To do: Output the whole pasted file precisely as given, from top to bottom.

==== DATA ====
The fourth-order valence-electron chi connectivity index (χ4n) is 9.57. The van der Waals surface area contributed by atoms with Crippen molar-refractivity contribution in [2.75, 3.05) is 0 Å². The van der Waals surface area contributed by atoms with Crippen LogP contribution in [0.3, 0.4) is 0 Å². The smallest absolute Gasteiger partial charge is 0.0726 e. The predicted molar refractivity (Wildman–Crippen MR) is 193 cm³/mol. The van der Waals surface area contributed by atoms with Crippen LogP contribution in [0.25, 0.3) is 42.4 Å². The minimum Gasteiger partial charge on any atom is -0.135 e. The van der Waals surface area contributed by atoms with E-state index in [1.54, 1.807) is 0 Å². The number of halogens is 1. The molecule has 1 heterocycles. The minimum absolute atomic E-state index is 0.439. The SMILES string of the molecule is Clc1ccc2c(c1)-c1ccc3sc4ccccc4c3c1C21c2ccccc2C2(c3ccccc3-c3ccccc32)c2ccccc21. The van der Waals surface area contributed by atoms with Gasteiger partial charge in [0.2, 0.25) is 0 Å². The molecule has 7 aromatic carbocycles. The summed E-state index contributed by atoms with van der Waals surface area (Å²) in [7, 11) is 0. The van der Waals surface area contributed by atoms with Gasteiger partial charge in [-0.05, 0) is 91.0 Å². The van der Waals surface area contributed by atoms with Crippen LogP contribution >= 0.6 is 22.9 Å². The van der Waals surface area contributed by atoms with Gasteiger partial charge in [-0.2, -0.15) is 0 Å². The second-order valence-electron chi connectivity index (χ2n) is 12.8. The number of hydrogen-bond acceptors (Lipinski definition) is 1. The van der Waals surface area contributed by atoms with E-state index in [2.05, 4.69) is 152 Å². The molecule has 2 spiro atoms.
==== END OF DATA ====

The fourth-order valence-electron chi connectivity index (χ4n) is 9.57. The van der Waals surface area contributed by atoms with Crippen molar-refractivity contribution in [2.75, 3.05) is 0 Å². The van der Waals surface area contributed by atoms with Crippen LogP contribution in [0.3, 0.4) is 0 Å². The smallest absolute Gasteiger partial charge is 0.0726 e. The predicted molar refractivity (Wildman–Crippen MR) is 193 cm³/mol. The van der Waals surface area contributed by atoms with Crippen LogP contribution in [0.25, 0.3) is 42.4 Å². The minimum Gasteiger partial charge on any atom is -0.135 e. The van der Waals surface area contributed by atoms with E-state index in [1.54, 1.807) is 0 Å². The number of halogens is 1. The molecule has 1 heterocycles. The minimum absolute atomic E-state index is 0.439. The SMILES string of the molecule is Clc1ccc2c(c1)-c1ccc3sc4ccccc4c3c1C21c2ccccc2C2(c3ccccc3-c3ccccc32)c2ccccc21. The van der Waals surface area contributed by atoms with Gasteiger partial charge in [0.2, 0.25) is 0 Å². The molecule has 7 aromatic carbocycles. The summed E-state index contributed by atoms with van der Waals surface area (Å²) in [7, 11) is 0. The van der Waals surface area contributed by atoms with Gasteiger partial charge in [-0.05, 0) is 91.0 Å². The van der Waals surface area contributed by atoms with Crippen LogP contribution >= 0.6 is 22.9 Å². The van der Waals surface area contributed by atoms with Gasteiger partial charge in [-0.2, -0.15) is 0 Å². The second-order valence-electron chi connectivity index (χ2n) is 12.8. The number of hydrogen-bond acceptors (Lipinski definition) is 1. The van der Waals surface area contributed by atoms with E-state index in [2.05, 4.69) is 152 Å². The molecule has 2 spiro atoms.